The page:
Are ‘Bigorexia’ Rates Growing Among American Men?

Last updated on November 4th, 2019

With today’s beauty standards increasingly based on photoshopped magazine images and Hollywood celebrities, the chase for perfection has grown to be a dangerous one. While this body-conscious trend used to fall squarely in the laps of women, experts confirm that modern men are now feeling the heat.

An unhealthy obsession with muscle mass and muscle development can manifest a complex form of psychiatric disorder known as bigorexia, a disturbance in body image that’s eerily similar to anorexia.

Muscle Dysmorphia

Bigorexia was officially recognized in 1997. Alternate names for the condition are “muscle dysmorphia” and “reverse anorexia.” The main characteristic is a misguided belief that the body is never muscular enough. Normal weightlifters admit to spending 40 minutes a day thinking about body development; men with bigorexia report body-related preoccupations of 5 or more hours a day. Though the underlying causes are not known, research indicates bigorexia is a combination of obsessive compulsive behavior and social pressure.

Bigorexia was officially recognized in 1997. Alternate names for the condition are “muscle dysmorphia” and “reverse anorexia.”

Mirror, Mirror on the Wall

While anorexia drives the relentless pursuit of thinness, bigorexia causes an altered self-image and obsessive yearning for bigger and better muscles. A man suffering from this disorder doesn’t look at himself and see a muscular physique. Instead, he sees an image that is unremarkable, weak and puny.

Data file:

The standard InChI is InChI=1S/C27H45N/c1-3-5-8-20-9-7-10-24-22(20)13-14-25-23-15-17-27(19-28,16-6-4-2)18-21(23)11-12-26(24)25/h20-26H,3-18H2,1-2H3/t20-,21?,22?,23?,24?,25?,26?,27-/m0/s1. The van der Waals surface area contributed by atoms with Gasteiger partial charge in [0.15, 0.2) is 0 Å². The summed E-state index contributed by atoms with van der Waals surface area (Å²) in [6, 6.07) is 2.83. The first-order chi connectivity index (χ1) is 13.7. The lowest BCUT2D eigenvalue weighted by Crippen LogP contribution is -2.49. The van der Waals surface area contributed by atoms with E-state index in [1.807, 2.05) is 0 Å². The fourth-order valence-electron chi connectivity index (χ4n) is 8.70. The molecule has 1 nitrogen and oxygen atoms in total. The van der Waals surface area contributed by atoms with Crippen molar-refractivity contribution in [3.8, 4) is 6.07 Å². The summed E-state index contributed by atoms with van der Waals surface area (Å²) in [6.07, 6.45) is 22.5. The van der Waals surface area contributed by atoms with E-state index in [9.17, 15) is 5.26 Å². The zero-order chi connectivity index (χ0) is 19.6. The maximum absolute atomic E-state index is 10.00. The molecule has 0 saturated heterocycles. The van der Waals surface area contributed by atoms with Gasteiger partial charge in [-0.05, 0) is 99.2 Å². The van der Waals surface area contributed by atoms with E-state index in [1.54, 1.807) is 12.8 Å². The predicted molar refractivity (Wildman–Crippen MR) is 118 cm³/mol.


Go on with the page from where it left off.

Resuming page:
Bigorexics must navigate a draining love/hate relationship with mirrors. The obsessive nature of this disorder can drive a man to repeatedly stand before a mirror, despite the fact he hates the reflection staring back. While a normal bodybuilder looks in the mirror approximately three times in a 24-hour period, a man suffering from bigorexia checks his reflection no less than 12 times a day. It’s a vicious and unhealthy cycle.

A Slave to Diet and Gym

With the promise of faster results and larger muscles, anabolic steroids are by far the most commonly abused substance among the men of this community.
Men with bigorexia are obsessive when it comes to diet and working out. Many take part in extreme exercise routines, blowing off downtime, socialization and rest. The obsession with body image prompts many bigorexics to experiment with dangerous drugs. With the promise of faster results and larger muscles, anabolic steroids are by far the most commonly abused substance among the men of this community. With long-term use, steroids can cause renal and liver damage, along with psychological damage in the form of mood disorders.

Psychological Factors and Bigorexia

Bigorexics generally have low self-esteem and let poor body image dictate their life’s course. For example, one study entitled The Adonis Complex found that 29 percent of men diagnosed with bigorexia have a history of anxiety disorders, with another 59 percent exhibiting an alternate mood disorder. Additional research from 2000 found that one man even avoided sex with his wife, stating he was afraid it would use up the energy he could apply toward body building.

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